About AHCJ: General News
President’s Corner: Training mission takes center stage through variety of fellowship programs Date: 02/05/18
By Ivan Oransky, M.D.
This past fall was a busy one for AHCJ, as it always is. In the space of three months, we held four intensive fellowship programs. In Washington, D.C., we held training programs on using online resources effectively, on covering comparative effectiveness research (CER), and on the latest in cancer research and treatment. In Atlanta, we held a program on public health while visiting two campuses of the CDC.
We also organized and produced the global health track at the 10th World Conference of Science Journalists in San Francisco. AHCJ is a member organization of the World Federation of Science Journalists, which met for the first time in the United States.
I had the pleasure of leading sessions at most of these workshops, and watching as fellows – chosen through a competitive application process – engaged with complex material, questioning top experts who have taken time out of their hectic schedules to help our members learn and hopefully walk away with story ideas.
Training is a key element of AHCJ’s mission. I’ve been a full-time health care reporter for nearly two decades, but without fail, I gained insights and knowledge in every session, along with the fellows. (Don’t tell Executive Director Len Bruzzese – he might make me apply next time, instead of serving as a session leader.)
At any given time, there are dozens of AHCJ fellows working around the country, thanks to the six annual programs generously funded by our supporters. These are journalists who benefit not only from the intensive week-long workshops of the sort we held in the fall or the two year-long programs we provide, but from a network of colleagues, and from mentorship. I feel the pride they feel whenever they share stories, or news of a new project or job, with one another.
The benefits last. “Two years after my CER fellowship, I remain grateful for the opportunity,” Joe Carlson of the Minneapolis Star-Tribune told us when we asked him for some examples of work informed by the fellowship. “It didn’t just inform my reporting, it transformed it. I now pay close attention to p values and statistical significance in clinical trial reports, and phrases like ‘noninferior’ and ‘prespecified endpoint’ jump out as meaningful.”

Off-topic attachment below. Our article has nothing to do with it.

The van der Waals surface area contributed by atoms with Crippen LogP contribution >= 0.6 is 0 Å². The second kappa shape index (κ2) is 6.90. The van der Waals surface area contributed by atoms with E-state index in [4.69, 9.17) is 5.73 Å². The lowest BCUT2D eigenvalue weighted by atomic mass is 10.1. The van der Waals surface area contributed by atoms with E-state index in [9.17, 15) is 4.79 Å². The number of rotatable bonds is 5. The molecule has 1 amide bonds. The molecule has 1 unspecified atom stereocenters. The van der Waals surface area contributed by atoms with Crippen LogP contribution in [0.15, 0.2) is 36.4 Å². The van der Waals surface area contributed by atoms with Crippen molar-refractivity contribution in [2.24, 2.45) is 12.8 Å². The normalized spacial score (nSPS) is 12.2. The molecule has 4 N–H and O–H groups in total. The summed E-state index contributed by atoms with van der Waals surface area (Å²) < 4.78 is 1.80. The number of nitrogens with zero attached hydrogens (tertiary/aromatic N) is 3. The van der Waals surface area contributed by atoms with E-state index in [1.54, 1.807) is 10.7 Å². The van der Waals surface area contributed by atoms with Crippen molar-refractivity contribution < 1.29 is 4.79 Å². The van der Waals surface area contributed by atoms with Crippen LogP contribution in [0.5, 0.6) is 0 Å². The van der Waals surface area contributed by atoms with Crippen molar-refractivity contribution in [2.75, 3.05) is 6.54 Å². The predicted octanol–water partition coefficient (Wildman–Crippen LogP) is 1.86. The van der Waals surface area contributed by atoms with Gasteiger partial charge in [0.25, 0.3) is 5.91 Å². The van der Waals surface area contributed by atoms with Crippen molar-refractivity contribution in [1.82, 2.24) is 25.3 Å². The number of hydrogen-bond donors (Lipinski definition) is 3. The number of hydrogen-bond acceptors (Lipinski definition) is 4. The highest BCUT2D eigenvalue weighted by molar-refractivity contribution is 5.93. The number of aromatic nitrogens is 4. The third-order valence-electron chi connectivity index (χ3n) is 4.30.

Want your reporting to be transformed? Keep an eye out for application deadlines for our next fellowships.
This is my inaugural President’s Corner. I have big shoes to fill, as I’m taking over from the irrepressible Karl Stark. Karl’s board presidency left the association even stronger than when it was when he took office. That includes everything from background on reading hospital financial statements to helping keep very strong AHCJ’s own financial statement. A big thank you to Karl, who remains on our board, and to whom I’ll be turning for advice – not to mention recommendations for literature and jazz.
Having been a member of AHCJ since 2001, when the organization was just three years old, it’s my privilege to be president during our 20th anniversary year. Please join us to help commemorate this milestone by attending Health Journalism 2018 planned for April 12-15 in Phoenix. Our first conference in Arizona will feature all the elements you’ve come to love at these annual meetings: panels with topic experts of note, field trips, workshops, roundtables and the Freelance PitchFest.
I hope to see you in Phoenix!
Ivan Oransky, M.D., serves as Distinguished Writer in Residence at New York University’s Carter Journalism Institute. He blogs at Retraction Watch, which he co-founded.